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-   -   Creating a dining table using 2 kitchen bench tops (https://www.woodworkingtalk.com/f9/creating-dining-table-using-2-kitchen-bench-tops-207925/)

aknt 10-18-2018 10:16 PM

Creating a dining table using 2 kitchen bench tops
 
2 Attachment(s)
Hi all,

First and foremost I'm complete novice at anything remotely related to woodworking (it's far from my professional field), but for a fun home project, I was interested in creating a dining table by using two kitchen benchtops and pre-made metal steel legs.

Each kitchen bench top
Material: Solid oak
Length: 1830mm
Width: 630mm
Depth: 38mm
Weight: 34kg

Each metal leg frame
Material: Engineering grade steel powder-coated in black
Width: 700mm
Height: 730mm
Frame: 75mm x 25mm
Weight capacity combined: 160kg

I have attached two photos:
1) showing the table legs
2) showing a rough visualisation I put together in photoshop. The photo is upside down with the benchtops actually lying on the floor, and I've just put the metal legs over it. Please note that the metal legs are upside down (so the thin metal bar would actually be in contact with the timber)

I have very little tools on hand but my intention is to screw the metal legs into the bottom of the benchtops as pictured.

Complete dining table
Length: 1830mm
Width: 1260mm +/- the gap between benchtops
Height: 7680mm
Seat: 8 (hopefully)

------------------

I was wondering if I may ask the community for some advice regarding the following:

1) Without joining the benchtops together with glue, will the metal frame itself be enough to hold the weight of the benchtops?
- From my rough maths, it seems that there will be roughly 280mm of overhang, and 350mm of coverage by the metal legs (i.e. 700m/2) so it's just past the centre of gravity?

2) Would there be enough stability in the longitudinal axis? i.e. will it wobble if I stood at the end and rocked it?

3) Would this be enough to seat 8 people? (3 on each long end and 1 at each short end)

Again, very happy to take any feedback and criticisms on the whole design to begin with.


Thanks all

phaelax 12-24-2018 12:22 PM

I think structurally it would be fine, with the right screws (like lag screws) and no less than 2 screws per leg per side. How thick is the thin metal part? Is it rigid or does it have some flex to it?
My concern would be with 45% overhang increasing the chance of the table tipping over should one lean on the end of it. I'm no expert, but that's just my 2 cents.

GeorgeC 12-24-2018 12:36 PM

Basically your design would be OK. However, I would want more bracing/support for the metal legs. This could just be a large plate welded to the top of the legs, or angled supports running from the legs to the table top.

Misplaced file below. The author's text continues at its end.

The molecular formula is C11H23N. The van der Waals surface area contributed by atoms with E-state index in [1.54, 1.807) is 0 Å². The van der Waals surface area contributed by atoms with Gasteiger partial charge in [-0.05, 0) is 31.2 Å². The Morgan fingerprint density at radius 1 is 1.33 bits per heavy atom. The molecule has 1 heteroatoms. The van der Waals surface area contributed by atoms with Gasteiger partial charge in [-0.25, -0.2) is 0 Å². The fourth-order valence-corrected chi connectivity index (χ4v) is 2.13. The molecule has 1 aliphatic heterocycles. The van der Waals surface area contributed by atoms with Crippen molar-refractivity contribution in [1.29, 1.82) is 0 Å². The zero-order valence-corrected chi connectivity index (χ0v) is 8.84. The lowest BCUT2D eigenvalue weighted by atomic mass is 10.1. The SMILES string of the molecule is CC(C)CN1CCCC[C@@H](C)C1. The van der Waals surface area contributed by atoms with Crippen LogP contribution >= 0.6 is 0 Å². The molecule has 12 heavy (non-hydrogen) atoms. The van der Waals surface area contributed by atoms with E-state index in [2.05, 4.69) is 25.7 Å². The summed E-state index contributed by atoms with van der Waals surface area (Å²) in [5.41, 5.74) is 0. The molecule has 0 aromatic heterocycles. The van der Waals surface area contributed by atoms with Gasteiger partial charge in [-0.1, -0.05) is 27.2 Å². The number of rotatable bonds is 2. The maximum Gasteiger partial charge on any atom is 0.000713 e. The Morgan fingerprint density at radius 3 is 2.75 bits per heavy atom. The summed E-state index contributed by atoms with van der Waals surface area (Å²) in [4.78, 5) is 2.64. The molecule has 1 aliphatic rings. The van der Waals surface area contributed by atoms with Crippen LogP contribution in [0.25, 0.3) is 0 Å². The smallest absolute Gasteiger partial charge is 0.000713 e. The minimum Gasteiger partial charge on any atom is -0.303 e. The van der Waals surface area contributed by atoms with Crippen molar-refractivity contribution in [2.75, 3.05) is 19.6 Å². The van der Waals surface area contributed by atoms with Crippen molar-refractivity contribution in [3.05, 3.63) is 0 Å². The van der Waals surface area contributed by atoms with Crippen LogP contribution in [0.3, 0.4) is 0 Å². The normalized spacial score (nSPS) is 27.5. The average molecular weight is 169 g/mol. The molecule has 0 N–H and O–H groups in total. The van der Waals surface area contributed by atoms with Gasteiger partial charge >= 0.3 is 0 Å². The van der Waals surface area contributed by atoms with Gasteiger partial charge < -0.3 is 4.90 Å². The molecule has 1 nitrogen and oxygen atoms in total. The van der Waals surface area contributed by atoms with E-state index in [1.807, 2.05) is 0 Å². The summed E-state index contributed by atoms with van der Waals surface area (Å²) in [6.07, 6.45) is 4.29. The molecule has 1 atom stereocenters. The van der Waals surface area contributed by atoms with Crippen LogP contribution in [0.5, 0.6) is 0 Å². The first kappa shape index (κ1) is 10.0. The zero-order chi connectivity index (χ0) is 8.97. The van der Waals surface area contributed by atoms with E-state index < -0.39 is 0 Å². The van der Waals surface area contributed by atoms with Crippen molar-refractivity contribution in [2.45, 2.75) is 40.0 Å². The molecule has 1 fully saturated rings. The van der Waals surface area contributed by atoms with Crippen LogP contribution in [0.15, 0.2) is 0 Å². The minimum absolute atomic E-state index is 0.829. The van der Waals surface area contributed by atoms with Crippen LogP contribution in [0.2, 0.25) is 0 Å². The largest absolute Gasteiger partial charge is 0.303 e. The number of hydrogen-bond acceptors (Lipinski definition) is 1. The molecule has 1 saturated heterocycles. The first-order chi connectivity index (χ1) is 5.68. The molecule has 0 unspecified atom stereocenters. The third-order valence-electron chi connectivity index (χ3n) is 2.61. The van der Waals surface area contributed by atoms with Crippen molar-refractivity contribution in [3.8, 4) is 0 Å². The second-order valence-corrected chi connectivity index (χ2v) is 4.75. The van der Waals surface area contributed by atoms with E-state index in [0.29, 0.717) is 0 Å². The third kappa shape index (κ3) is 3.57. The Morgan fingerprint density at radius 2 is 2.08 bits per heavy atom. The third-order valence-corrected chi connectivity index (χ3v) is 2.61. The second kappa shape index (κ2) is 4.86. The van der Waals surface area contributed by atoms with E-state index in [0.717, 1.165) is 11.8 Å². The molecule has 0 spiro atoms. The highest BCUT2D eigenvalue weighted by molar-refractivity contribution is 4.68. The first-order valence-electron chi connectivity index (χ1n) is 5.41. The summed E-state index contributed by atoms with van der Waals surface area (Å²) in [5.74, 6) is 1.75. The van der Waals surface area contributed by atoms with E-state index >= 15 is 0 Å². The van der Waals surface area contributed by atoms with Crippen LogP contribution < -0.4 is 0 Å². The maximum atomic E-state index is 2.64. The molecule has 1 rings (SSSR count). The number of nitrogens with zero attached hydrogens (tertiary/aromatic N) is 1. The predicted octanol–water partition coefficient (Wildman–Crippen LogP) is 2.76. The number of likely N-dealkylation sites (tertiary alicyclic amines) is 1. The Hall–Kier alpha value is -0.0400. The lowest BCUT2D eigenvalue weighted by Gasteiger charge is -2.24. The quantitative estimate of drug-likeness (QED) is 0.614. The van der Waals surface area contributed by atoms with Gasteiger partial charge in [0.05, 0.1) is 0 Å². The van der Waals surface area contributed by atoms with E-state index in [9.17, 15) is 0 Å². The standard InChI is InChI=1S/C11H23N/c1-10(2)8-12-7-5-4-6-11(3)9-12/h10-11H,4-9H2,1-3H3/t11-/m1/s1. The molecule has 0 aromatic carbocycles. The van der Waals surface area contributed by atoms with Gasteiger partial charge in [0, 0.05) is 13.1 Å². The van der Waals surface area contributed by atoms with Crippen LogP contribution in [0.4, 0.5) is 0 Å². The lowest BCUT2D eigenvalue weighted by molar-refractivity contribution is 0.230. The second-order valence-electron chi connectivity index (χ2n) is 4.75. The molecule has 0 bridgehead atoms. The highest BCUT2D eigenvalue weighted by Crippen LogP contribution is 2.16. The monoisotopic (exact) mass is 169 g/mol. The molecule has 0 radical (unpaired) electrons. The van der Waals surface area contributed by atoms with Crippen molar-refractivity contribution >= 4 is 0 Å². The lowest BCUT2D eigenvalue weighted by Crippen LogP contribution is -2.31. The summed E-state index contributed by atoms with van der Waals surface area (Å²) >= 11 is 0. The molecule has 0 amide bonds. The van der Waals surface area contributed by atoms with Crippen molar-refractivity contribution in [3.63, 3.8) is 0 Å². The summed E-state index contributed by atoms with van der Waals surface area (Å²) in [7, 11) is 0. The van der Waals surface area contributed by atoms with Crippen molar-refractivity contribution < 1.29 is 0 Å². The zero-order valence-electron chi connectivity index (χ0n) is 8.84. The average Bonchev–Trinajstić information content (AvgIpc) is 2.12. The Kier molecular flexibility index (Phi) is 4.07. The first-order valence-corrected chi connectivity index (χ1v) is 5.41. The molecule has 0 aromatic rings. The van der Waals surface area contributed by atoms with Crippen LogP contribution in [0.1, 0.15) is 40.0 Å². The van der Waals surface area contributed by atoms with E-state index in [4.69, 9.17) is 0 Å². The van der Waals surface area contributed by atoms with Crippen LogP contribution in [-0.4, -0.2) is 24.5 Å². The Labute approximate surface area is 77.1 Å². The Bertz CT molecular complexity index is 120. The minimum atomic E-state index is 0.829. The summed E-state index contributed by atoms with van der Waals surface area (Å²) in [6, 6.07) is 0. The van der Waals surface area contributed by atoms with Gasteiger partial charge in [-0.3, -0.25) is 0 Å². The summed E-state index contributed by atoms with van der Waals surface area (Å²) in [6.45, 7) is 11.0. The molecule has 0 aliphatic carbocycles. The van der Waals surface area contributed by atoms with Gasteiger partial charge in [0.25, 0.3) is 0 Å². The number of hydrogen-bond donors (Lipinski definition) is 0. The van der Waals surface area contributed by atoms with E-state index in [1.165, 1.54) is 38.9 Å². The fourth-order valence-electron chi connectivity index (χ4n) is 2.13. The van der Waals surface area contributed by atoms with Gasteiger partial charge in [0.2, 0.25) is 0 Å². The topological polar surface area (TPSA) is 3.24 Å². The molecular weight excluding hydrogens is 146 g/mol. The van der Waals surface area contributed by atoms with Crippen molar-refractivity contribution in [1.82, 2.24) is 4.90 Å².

George

Tennessee Tim 12-24-2018 03:29 PM

A few things:

1) Don't the thin metal go against top???? It may not make a difference BUT I think that's it by design....IF the thin is against it may not be enough support.

2) No one mentioned the normal moisture controlling issues so I will...ALL wood moves as the humidity/moisture content (MC) in the air does. You have to build according for wood movement. There ARE many threads here for your research and I will only highlight what you need for your situation. A) near the center joint approx 1" from joint you will need a single hole to put a screw in to keep that joint as close together during movements ( IT WILL MOVE!!!) B) I would split the difference for 2 additional screws out for each board WITH elongated holes/slot in the metal and screw with washer placed at slot center for movement in or out.

3) already advised BUT I'll second is more metal bracing whether larger plates or braces and also I'd advise at least one pin/dowel between the 2 tops to stop shifting of joint and leg racking ....one near center is enough to stop movement and doesn't require as much headaches re: lining multiple dowels up.

4) Have fun AND post us Pics of project.

5) Of ALL the things you can do, #2 is a constant in ALL projects WOOD WILL MOVE and it WILL affect yours in time (READ the many threads whom people asked AFTER they skipped learning about MC and wood movement)

Tony B 12-26-2018 08:20 AM

2) Would there be enough stability in the longitudinal axis? ................

Definitely NOT!

Either the top plate of the legs will bend and break the metal joints or the screws will pull out of the underside of the table.
The leverage against the height of the table coupled with a heavy person bumping into the end of the table will spell disaster. You will have to figure out what you think is aesthetically pleasing in the way of cross bracing or as stated earlier, larger plate/plates welded to top of legs. That will spread to forces.

Your idea as it presently is proposed would work fine on a coffee table but not on a dining table. I certainly would not build that table design for a customer as presented above.

Anyway, that is just my opinion


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